Amit Shah catapulted to fame as a strategist during India’s 2014 general elections after he, with the help of a public relations firm, orchestrated an election campaign that addressed all issues bedevilling the country. State-wise, the campaign focused on matters close to the heart of the electorate. The result was a resounding victory for Bharatiya Janata Party.
The communal card was subtly played, as was the thorny issue of illegal migration. Foreign policy was based on one side as the call for Akhand Bharat or undivided India. On the other, there was a call for peace and conciliation with neighbours. It was left to Prime Minister Narendra Modi to tell migrants from Bangladesh that post-elections they would have to leave. Neighbouring leaders were invited to the inauguration of the government.
Four years later, Shah was again behind a new campaign that rammed the Akhand Bharat theme down the voters’ throats. The nationalism of Hindutva philosophy succeeded even in the face of a diseased economy and conveniently hiding the communalism the party was relentlessly driving.
What happened since then, cutting secularism to shreds, has been widely debated and substantively discussed. Putting a Hindu cleric at the helm of affairs was an experiment that has exposed it all. The long-standing Article 370 that had given vestiges of protection to Kashmir was done away with.
Yes, there were condemnations and outrage at the violation of United Nations resolutions. India did not give a hoot. The two neighbours that matter, Pakistan and Bangladesh, had their own views. Pakistan, having lost diplomatic plausibility since 1971, reached out to find it had no friends to speak of, that would support the communal card. Bangladesh went along with the view that it was an internal matter for India. All of it was geopolitical interests.
Obviously, mere campaigns do not work. Properly planned, they strum the heart-strings of what the populace zealously guard.
The failure of Congress to reinvent itself, including either reshuffling or changing the dynasty-based leadership approach, played into BJP’s hands. The inability to string together workable coalitions was the other factor.
The BJP success in reaching deep into the country was spectacular. The next focus was on state elections. This time the horizons expanded for BJP. This was coupled with the party getting support from the courts, stifling dissenting views in the media and pushing ahead with the notorious National Register of Citizens and the Citizenship (Amendment) Act, 2019.
So emboldened, Amit Shah could use words such as “termites”: Bangladeshis that remain illegally there. Bangladesh was dismissive of the comment as “campaign rhetoric”, though it was used more for the polls in West Bengal.
However, its ire at the NRC and CAA in terms of implications for the country led to a significant “cooling” of relations. A flurry of visits to Bangladesh and statements sought to assuage concerns and sweeten the bitterness. That too came in the wake of blunting China’s geopolitical strategy.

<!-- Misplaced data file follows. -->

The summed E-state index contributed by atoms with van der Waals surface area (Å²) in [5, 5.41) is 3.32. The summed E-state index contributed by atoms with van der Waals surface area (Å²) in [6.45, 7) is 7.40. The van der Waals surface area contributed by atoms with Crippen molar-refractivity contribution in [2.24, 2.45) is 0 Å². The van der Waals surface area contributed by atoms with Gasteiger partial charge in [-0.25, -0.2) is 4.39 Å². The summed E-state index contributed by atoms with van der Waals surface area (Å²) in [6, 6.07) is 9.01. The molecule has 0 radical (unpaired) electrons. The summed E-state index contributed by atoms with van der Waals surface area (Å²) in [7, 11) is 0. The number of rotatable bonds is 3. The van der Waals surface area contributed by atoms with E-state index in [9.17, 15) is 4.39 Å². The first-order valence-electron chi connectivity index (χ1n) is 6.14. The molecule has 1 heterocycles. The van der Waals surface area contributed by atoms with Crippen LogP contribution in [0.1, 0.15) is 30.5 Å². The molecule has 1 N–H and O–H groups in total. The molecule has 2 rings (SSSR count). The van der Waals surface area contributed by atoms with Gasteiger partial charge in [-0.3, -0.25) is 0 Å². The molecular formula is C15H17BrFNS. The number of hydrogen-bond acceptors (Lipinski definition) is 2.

There are more unresolved issues between the two countries. They are unlikely to be resolved any time soon, no matter which way West Bengal election results swing. A BJP majority, highly unlikely, would bring to the fore the Akhand Bharat agenda.
A Trinamool Congress majority would mean uncertainty of river-water sharing. As Mamata Banerjee pointed out, she loves Bangladesh, its people and their leader.
When it comes to water, she cannot accommodate by turning parts of Bengal into deserts. Perhaps she might want to see what has become of the Barind region.
On the contrary, from a connectivity point of view, Bangladesh has provided rail, land, river and sea transit at just a fraction of the cost. Without such access, militarily and economically India would have been worse off.
Akhand Bharat card
Hospitals and shops in West Bengal and elsewhere have been delivered a sucker-punch by the Covid-19 travel restrictions.
That has not stopped the Akhand Bharat card. BJP leaders have been outspoken about how swathes of land mostly in Faridpur and Khulna, have been “given away” to Bangladesh. About how people of Bangladeshi origin are threatening the population balance of Assam, Tripura and West Bengal. So much so, that Amit Shah finds it convenient to blame hunger, rather than communal strife, as the cause of continued illegal migration.
Bangladesh’s foreign minister used the true but inappropriate response that most of the country’s population has better latrines than India’s. That was supported by the world indicators of better economic growth.
Probably, the more appropriate response would have been that Bangladesh’s envoys did not visit the Babri Masjid demolition site to sympathise with the local Muslims or even offer to help build another. That we did not send anyone to Kashmir. And above all – Bangladesh does not have expansionism on its mind.
This article first appeared in Dhaka Tribune.